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Original Investigation
August 13, 2019

Association of Intensive vs Standard Blood Pressure Control With Cerebral White Matter Lesions

The SPRINT MIND Investigators for the SPRINT Research Group
JAMA. 2019;322(6):524-534. doi:10.1001/jama.2019.10551
Key Points

Question  Is intensive blood pressure treatment associated with less progression of small vessel ischemic disease, as reflected by cerebral white matter lesion volume?

Findings  In this substudy of a randomized clinical trial of 449 hypertensive patients with longitudinal brain magnetic resonance imaging, intensive blood pressure management to a target of less than 120 mm Hg, vs less than 140 mm Hg, was associated with a smaller increase in white matter lesion volume (0.92 cm3 vs 1.45 cm3).

Meaning  More intensive blood pressure management was associated with less progression of cerebral small vessel ischemic disease, although the difference was small.

Abstract

Importance  The effect of intensive blood pressure lowering on brain health remains uncertain.

Objective  To evaluate the association of intensive blood pressure treatment with cerebral white matter lesion and brain volumes.

Design, Setting, and Participants  A substudy of a multicenter randomized clinical trial of hypertensive adults 50 years or older without a history of diabetes or stroke at 27 sites in the United States. Randomization began on November 8, 2010. The overall trial was stopped early because of benefit for its primary outcome (a composite of cardiovascular events) and all-cause mortality on August 20, 2015. Brain magnetic resonance imaging (MRI) was performed on a subset of participants at baseline (n = 670) and at 4 years of follow-up (n = 449); final follow-up date was July 1, 2016.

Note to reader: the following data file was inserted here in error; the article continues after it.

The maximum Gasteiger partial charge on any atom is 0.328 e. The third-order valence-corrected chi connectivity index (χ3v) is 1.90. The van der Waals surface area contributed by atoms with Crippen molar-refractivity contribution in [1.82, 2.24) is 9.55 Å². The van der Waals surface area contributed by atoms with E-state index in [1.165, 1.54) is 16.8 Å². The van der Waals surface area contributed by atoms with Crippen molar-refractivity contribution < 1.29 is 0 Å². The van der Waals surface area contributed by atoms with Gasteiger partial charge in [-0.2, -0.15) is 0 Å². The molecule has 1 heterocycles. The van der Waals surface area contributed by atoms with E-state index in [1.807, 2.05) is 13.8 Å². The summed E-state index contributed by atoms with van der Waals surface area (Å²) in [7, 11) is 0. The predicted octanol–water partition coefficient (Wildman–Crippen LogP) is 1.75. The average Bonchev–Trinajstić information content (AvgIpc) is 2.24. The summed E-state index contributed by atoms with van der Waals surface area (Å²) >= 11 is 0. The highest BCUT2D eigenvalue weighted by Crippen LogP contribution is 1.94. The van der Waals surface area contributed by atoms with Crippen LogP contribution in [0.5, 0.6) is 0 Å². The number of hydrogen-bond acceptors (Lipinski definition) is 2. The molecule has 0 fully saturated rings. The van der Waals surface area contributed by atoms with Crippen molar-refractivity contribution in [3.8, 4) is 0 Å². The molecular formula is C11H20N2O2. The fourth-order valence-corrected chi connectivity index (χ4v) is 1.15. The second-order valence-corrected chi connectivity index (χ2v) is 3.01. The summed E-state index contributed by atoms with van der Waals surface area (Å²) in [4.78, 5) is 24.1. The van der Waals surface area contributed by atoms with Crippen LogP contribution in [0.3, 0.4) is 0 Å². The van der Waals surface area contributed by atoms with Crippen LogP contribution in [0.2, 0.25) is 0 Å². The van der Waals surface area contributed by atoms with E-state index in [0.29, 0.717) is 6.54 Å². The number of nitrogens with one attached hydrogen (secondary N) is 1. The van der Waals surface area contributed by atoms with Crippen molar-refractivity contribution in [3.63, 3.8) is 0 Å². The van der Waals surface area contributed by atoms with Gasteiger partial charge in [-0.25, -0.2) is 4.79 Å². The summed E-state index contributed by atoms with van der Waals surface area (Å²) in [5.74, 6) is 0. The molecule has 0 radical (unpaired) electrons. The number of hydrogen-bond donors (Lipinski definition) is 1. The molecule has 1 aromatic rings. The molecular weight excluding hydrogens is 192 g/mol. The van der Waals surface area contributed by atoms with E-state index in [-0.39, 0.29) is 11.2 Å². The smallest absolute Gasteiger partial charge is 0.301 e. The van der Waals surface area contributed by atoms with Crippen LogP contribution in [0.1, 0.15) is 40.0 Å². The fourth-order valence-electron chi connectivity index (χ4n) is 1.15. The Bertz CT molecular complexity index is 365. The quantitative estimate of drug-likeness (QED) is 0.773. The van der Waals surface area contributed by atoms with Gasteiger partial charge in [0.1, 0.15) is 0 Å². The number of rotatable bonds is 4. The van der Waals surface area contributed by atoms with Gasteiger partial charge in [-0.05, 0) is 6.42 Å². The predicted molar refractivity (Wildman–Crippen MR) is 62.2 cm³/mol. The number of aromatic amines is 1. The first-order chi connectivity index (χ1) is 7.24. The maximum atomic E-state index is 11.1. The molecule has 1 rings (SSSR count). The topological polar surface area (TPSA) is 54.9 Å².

Interventions  Participants were randomized to a systolic blood pressure (SBP) goal of either less than 120 mm Hg (intensive treatment, n = 355) or less than 140 mm Hg (standard treatment, n = 315).

Main Outcomes and Measures  The primary outcome was change in total white matter lesion volume from baseline. Change in total brain volume was a secondary outcome.

Results  Among 670 recruited patients who had baseline MRI (mean age, 67.3 [SD, 8.2] years; 40.4% women), 449 (67.0%) completed the follow-up MRI at a median of 3.97 years after randomization, after a median intervention period of 3.40 years. In the intensive treatment group, based on a robust linear mixed model, mean white matter lesion volume increased from 4.57 to 5.49 cm3 (difference, 0.92 cm3 [95% CI, 0.69 to 1.14]) vs an increase from 4.40 to 5.85 cm3 (difference, 1.45 cm3 [95% CI, 1.21 to 1.70]) in the standard treatment group (between-group difference in change, −0.54 cm3 [95% CI, −0.87 to −0.20]). Mean total brain volume decreased from 1134.5 to 1104.0 cm3 (difference, −30.6 cm3 [95% CI, −32.3 to −28.8]) in the intensive treatment group vs a decrease from 1134.0 to 1107.1 cm3 (difference, −26.9 cm3 [95% CI, 24.8 to 28.8]) in the standard treatment group (between-group difference in change, −3.7 cm3 [95% CI, −6.3 to −1.1]).

Conclusions and Relevance  Among hypertensive adults, targeting an SBP of less than 120 mm Hg, compared with less than 140 mm Hg, was significantly associated with a smaller increase in cerebral white matter lesion volume and a greater decrease in total brain volume, although the differences were small.

Trial Registration  ClinicalTrials.gov Identifier: NCT01206062

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